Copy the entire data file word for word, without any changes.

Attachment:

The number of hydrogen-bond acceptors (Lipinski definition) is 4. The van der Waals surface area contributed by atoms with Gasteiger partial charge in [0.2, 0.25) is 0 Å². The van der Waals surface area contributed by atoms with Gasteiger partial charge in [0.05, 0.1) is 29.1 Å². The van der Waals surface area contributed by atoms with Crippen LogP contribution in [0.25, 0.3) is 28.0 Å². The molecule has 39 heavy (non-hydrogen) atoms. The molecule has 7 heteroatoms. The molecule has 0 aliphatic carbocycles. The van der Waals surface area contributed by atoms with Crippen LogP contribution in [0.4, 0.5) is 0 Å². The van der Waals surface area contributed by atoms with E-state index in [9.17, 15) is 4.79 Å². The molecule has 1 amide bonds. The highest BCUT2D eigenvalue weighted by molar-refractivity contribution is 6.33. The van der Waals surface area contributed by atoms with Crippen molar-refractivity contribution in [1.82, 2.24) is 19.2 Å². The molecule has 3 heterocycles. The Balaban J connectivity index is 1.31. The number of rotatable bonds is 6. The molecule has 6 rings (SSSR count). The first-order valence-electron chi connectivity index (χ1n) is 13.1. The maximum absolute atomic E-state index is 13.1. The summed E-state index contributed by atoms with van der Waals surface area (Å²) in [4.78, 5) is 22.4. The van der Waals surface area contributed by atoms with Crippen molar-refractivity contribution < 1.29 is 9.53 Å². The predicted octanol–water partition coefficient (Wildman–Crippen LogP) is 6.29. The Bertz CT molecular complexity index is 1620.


The number of hydrogen-bond acceptors (Lipinski definition) is 4. The van der Waals surface area contributed by atoms with Gasteiger partial charge in [0.2, 0.25) is 0 Å². The van der Waals surface area contributed by atoms with Gasteiger partial charge in [0.05, 0.1) is 29.1 Å². The van der Waals surface area contributed by atoms with Crippen LogP contribution in [0.25, 0.3) is 28.0 Å². The molecule has 39 heavy (non-hydrogen) atoms. The molecule has 7 heteroatoms. The molecule has 0 aliphatic carbocycles. The van der Waals surface area contributed by atoms with Crippen LogP contribution in [0.4, 0.5) is 0 Å². The van der Waals surface area contributed by atoms with E-state index in [9.17, 15) is 4.79 Å². The molecule has 1 amide bonds. The highest BCUT2D eigenvalue weighted by molar-refractivity contribution is 6.33. The van der Waals surface area contributed by atoms with Crippen molar-refractivity contribution in [1.82, 2.24) is 19.2 Å². The molecule has 3 heterocycles. The Balaban J connectivity index is 1.31. The number of rotatable bonds is 6. The molecule has 6 rings (SSSR count). The first-order valence-electron chi connectivity index (χ1n) is 13.1. The maximum absolute atomic E-state index is 13.1. The summed E-state index contributed by atoms with van der Waals surface area (Å²) in [4.78, 5) is 22.4. The van der Waals surface area contributed by atoms with Crippen molar-refractivity contribution < 1.29 is 9.53 Å². The predicted octanol–water partition coefficient (Wildman–Crippen LogP) is 6.29. The Bertz CT molecular complexity index is 1620.